874 F2d 764 St Joseph Hospital v. Celotex Corporation

874 F.2d 764

58 USLW 2044

ST. JOSEPH HOSPITAL, Plaintiff-Appellee,
The CELOTEX CORPORATION, as Successor to the Spraycraft
Corporation (a Delaware Corporation), United
States Gypsum Company (a Delaware
Corporation), Defendants-Appellants.

No. 87-8140.

United States Court of Appeals,
Eleventh Circuit.

June 6, 1989.

Greene, Buckley, Derieux & Jones, John D. Jones, Carla A. Ford, Atlanta, Ga., for Celotex.

Montgomery, McCracken, Walker & Rhoads, Ralph W. Brenner, Stephen A. Madva, Philadelphia, Pa., for defendants-appellants.

Freeman & Hawkins, Julia Bennett Jagger, Atlanta, Ga., Morgan, Lewis & Bockius, Thomas B. Kenworthy, Frank L. Corrado, Jr., Philadelphia, Pa., for U.S. Gypsum.

Blatt & Fales, Edward J. Westbrook, Charleston, S.C., Daniel A. Speights, Hampton, S.C., for plaintiff-appellee.

Appeal from the United States District Court for the Southern District of Georgia.

Before VANCE and CLARK, Circuit Judges and GARZA*, Senior Circuit Judge.


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St. Joseph Hospital filed an action in district court on March 10, 1986 against four manufacturers of fireproofing material containing asbestos. This material was sprayed in St. Joseph's building in the course of renovations in 1969 and 1970. St. Joseph discovered the asbestos in 1984 and brought this action to recover its cost of removing the asbestos-containing material. The defendants moved for summary judgment asserting that the claim was barred by the four-year statute of limitations. See Ga.Code Ann. Sec. 9-3-30 (1982). The district court denied the motion on the ground that Georgia's discovery rule prevented the limitations period from beginning to run until St. Joseph knew or reasonably should have known that the asbestos material was a hazard requiring removal. After a trial lasting several days the jury found for the plaintiff. The defendants appealed.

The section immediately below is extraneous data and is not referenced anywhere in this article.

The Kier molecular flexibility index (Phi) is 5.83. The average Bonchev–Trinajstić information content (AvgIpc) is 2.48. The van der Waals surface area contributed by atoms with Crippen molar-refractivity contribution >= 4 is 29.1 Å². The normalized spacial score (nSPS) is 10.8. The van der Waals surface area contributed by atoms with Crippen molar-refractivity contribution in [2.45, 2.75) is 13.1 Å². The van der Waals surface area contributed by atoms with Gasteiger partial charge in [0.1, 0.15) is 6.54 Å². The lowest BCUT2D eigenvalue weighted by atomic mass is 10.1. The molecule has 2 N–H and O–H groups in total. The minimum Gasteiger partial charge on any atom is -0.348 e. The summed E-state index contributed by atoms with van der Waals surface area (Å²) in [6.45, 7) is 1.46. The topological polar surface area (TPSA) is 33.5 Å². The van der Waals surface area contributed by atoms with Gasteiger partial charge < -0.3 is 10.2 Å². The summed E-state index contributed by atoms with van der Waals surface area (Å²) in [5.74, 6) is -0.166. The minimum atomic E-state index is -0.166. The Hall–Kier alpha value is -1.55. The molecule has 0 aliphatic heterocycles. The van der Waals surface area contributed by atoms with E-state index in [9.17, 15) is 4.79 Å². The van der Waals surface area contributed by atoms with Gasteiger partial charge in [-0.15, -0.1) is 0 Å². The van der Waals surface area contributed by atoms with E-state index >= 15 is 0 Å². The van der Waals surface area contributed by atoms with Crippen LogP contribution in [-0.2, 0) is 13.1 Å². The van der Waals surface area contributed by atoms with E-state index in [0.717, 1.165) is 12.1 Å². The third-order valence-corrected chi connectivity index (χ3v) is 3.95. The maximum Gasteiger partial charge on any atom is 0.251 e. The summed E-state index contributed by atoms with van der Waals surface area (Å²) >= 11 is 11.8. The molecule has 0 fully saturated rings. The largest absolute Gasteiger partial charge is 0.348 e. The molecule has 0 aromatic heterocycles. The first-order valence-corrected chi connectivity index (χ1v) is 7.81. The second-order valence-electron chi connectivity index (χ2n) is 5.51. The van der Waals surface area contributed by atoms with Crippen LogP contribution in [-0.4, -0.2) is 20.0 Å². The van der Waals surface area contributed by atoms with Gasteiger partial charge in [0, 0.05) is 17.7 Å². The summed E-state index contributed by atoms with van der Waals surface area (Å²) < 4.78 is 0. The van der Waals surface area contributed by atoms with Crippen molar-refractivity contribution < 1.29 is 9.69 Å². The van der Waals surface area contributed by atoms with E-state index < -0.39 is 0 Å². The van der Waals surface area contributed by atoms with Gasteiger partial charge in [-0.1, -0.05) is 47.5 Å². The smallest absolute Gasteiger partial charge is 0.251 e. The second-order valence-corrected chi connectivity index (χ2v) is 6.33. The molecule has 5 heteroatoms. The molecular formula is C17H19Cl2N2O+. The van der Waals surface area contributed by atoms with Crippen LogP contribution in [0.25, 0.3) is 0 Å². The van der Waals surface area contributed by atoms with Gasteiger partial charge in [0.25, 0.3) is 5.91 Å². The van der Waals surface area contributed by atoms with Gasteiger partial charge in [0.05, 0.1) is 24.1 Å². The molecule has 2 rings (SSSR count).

Under Ga.Code Ann. Sec. 9-3-30, the statute of limitations for plaintiff's claim was four years after the right of action accrued. The Georgia Supreme Court has answered our certified question in a similar case that the discovery rule in Georgia applies only to personal injury cases. Mercer Univ. v. National Gypsum Co., 258 Ga. 365, 368 S.E.2d 732 (1988). Accordingly, the statute of limitations for plaintiff's claim was not tolled.


While this case was pending, the Georgia legislature enacted a statute that extended the statute of limitations for commencing suits against suppliers or manufacturers of material containing asbestos. Ga.Code Ann. Sec. 9-3-30.1 (1982). This statute became effective April 14, 1988. The statute was unclear, however, if it applied to pending suits. Accordingly, we certified this question to the Georgia Supreme Court.


In response, the Georgia Supreme Court has answered that section 9-3-30.1 is unconstitutional. Its decision is published at 376 S.E.2d 880.


Plaintiff's claim is thus governed by the statute of limitations of Ga.Code Ann. Sec. 9-3-30. It was not timely filed under this statute and the discovery rule does not apply to toll the statute of limitations period. Accordingly, the judgment of the district court in favor of plaintiff is reversed and this case is remanded to the district court for entry of judgment for defendants.




Honorable Reynaldo G. Garza, Senior U.S. Circuit Judge for the Fifth Circuit, sitting by designation